The Weekend Australian - Review - - Out & About - John McCal­lum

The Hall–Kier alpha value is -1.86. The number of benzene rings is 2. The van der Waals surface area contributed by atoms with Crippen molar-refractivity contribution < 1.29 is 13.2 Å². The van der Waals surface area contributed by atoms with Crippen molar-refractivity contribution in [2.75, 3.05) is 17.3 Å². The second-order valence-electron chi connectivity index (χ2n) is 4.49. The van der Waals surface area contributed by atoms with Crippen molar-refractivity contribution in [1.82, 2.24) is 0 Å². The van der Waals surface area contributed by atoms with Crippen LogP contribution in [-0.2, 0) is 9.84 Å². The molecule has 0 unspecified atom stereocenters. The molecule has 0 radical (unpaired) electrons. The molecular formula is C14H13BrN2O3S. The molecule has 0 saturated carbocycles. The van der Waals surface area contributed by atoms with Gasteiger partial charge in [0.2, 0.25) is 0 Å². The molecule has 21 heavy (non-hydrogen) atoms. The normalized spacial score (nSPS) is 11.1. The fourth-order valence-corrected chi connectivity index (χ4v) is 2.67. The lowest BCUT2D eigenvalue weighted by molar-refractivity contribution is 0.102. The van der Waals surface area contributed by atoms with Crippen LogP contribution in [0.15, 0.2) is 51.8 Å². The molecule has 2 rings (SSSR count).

sim­plic­ity. With each stroke of the paint­brush, a nar­ra­tive un­folds: the story of the ever-chang­ing city of Syd­ney and our in­ter­ac­tion with it. This ex­hi­bi­tion demon­strates his per­sonal re­la­tion­ship with Syd­ney as well as his pas­sion for cap­tur­ing its rich surroundings. Aus­tralian Gal­leries, 15 Royl­ston Street, Padding­ton. Daily, 10am6pm. In­quiries: (02) 9360 5177 or on­line. Un­til June 18. Light­ing the Sails: Au­dio Creatures Ex­pe­ri­ence the vis­ual de­light of a whirl­wind of colour and light dur­ing Vivid Syd­ney as se­quences of mov­ing im­ages that evoke puls­ing sea creatures, vi­brant bird plumage and lus­trous plant life, sug­ges­tive of a fu­tur­is­tic hy­brid­ity be­tween the or­ganic and me­chan­i­cal worlds, are pro­jected on to the sails of the Syd­ney Opera House. Artis­tic in­spi­ra­tion and di­rec­tion come from Au­dio Creatures’ Ash Bol­land, with vis­ual con­tent and an­i­ma­tion by Olympic veter­ans Spinifex, all set to a sound­scape es­pe­cially com­posed by Brazil­ian mu­si­cian Amon Tobin. Syd­ney Opera House, Ben­ne­long Point, Syd­ney. Free event. Daily, 6pm-11pm. In­quiries: (02) 9931 1111 or on­line. Un­til June 17. Wildlife Photographer of the Year The Wildlife Photographer of the Year awards and ex­hi­bi­tion show­case not only the best of the nat­u­ral world, but the pa­tience, in­ge­nu­ity and tal­ent of the pho­tog­ra­phers who spend their time em­bed­ded within wildlife so that they can get that in­cred­i­ble, re­veal­ing shot. Judged by a panel of in­dus­try-recog­nised pro­fes­sion­als, this year’s 100 fi­nal­ist im­ages were taken by some of the world’s best na­ture pho­tog­ra­phers and se­lected for their creativ­ity, artistry and tech­ni­cal com­plex­ity. Aus­tralian Na­tional Mar­itime Mu­seum, Dar­ling Har­bour. Daily, 9.30-5.30pm. In­quiries: (02) 9298 3777 or on­line. Un­til Oc­to­ber 9. Doubt: A Parable Truth and con­se­quences are ex­plored in the thrilling drama Doubt: A Parable. On sus­pect­ing an im­proper re­la­tion­ship be­tween Fa­ther Flynn and a male stu­dent at a Bronx school, a stern Catholic nun and school prin­ci­pal Sis­ter Aloy­sius Beau­vier (played by Belinda Gi­b­lin, pic­tured be­low) de­cides to take mat­ters into her Guru of Chai Ja­cob Ra­jan, play­ing the ti­tle char­ac­ter in this pro­duc­tion, tells us at the be­gin­ning that Belvoir’s peo­ple have in­vited him in be­cause their au­di­ences are over­weight, work in use­less jobs and drink too much, so they need cheer­ing up. This is played with such comic charm that the ef­fect is ut­terly dis­arm­ing. This is very eco­nom­i­cal the­atri­cal sto­ry­telling: a few props and cos­tumes, some shadow pup­petry, a sud­den stiff­en­ing or re­lax­ing of Ra­jan’s stance when he is switch­ing char­ac­ters. With these the whole world of the story is com­pleted by our imag­i­na­tion. The show is be­guil­ing and very funny un­til, at the end, a touch of dark­ness creeps in, as in all great fairy­tales. Belvoir The­atre, 25 Belvoir Street, Syd­ney. Tick­ets: $32-$48. To­day, 2,15pm and 8.15pm; fi­nal show to­mor­row, 5.15pm. Book­ings: (02) 9699 3444 or on­line.

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